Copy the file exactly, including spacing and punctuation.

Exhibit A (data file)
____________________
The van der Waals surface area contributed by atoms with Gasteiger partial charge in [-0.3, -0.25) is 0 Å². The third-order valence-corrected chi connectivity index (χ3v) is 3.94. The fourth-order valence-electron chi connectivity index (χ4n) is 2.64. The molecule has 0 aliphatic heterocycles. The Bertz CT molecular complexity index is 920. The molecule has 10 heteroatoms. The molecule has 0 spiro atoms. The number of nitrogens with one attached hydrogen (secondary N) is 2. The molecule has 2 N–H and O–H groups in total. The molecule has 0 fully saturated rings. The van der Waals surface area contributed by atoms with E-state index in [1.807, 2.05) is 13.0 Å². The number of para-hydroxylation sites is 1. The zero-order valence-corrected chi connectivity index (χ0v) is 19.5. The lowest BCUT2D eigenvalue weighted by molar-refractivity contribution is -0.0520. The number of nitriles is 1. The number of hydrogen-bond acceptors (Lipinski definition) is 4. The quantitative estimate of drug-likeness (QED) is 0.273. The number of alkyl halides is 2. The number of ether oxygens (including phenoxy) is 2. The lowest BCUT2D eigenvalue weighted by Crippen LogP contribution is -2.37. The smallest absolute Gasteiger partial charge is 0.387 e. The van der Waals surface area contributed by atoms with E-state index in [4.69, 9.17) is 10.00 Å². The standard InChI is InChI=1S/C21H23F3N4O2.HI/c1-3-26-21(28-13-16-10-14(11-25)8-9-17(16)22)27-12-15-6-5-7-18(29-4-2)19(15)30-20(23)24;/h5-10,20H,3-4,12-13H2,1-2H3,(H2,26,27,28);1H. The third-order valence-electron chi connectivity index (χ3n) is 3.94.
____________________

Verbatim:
The van der Waals surface area contributed by atoms with Gasteiger partial charge in [-0.3, -0.25) is 0 Å². The third-order valence-corrected chi connectivity index (χ3v) is 3.94. The fourth-order valence-electron chi connectivity index (χ4n) is 2.64. The molecule has 0 aliphatic heterocycles. The Bertz CT molecular complexity index is 920. The molecule has 10 heteroatoms. The molecule has 0 spiro atoms. The number of nitrogens with one attached hydrogen (secondary N) is 2. The molecule has 2 N–H and O–H groups in total. The molecule has 0 fully saturated rings. The van der Waals surface area contributed by atoms with E-state index in [1.807, 2.05) is 13.0 Å². The number of para-hydroxylation sites is 1. The zero-order valence-corrected chi connectivity index (χ0v) is 19.5. The lowest BCUT2D eigenvalue weighted by molar-refractivity contribution is -0.0520. The number of nitriles is 1. The number of hydrogen-bond acceptors (Lipinski definition) is 4. The quantitative estimate of drug-likeness (QED) is 0.273. The number of alkyl halides is 2. The number of ether oxygens (including phenoxy) is 2. The lowest BCUT2D eigenvalue weighted by Crippen LogP contribution is -2.37. The smallest absolute Gasteiger partial charge is 0.387 e. The van der Waals surface area contributed by atoms with E-state index in [4.69, 9.17) is 10.00 Å². The standard InChI is InChI=1S/C21H23F3N4O2.HI/c1-3-26-21(28-13-16-10-14(11-25)8-9-17(16)22)27-12-15-6-5-7-18(29-4-2)19(15)30-20(23)24;/h5-10,20H,3-4,12-13H2,1-2H3,(H2,26,27,28);1H. The third-order valence-electron chi connectivity index (χ3n) is 3.94.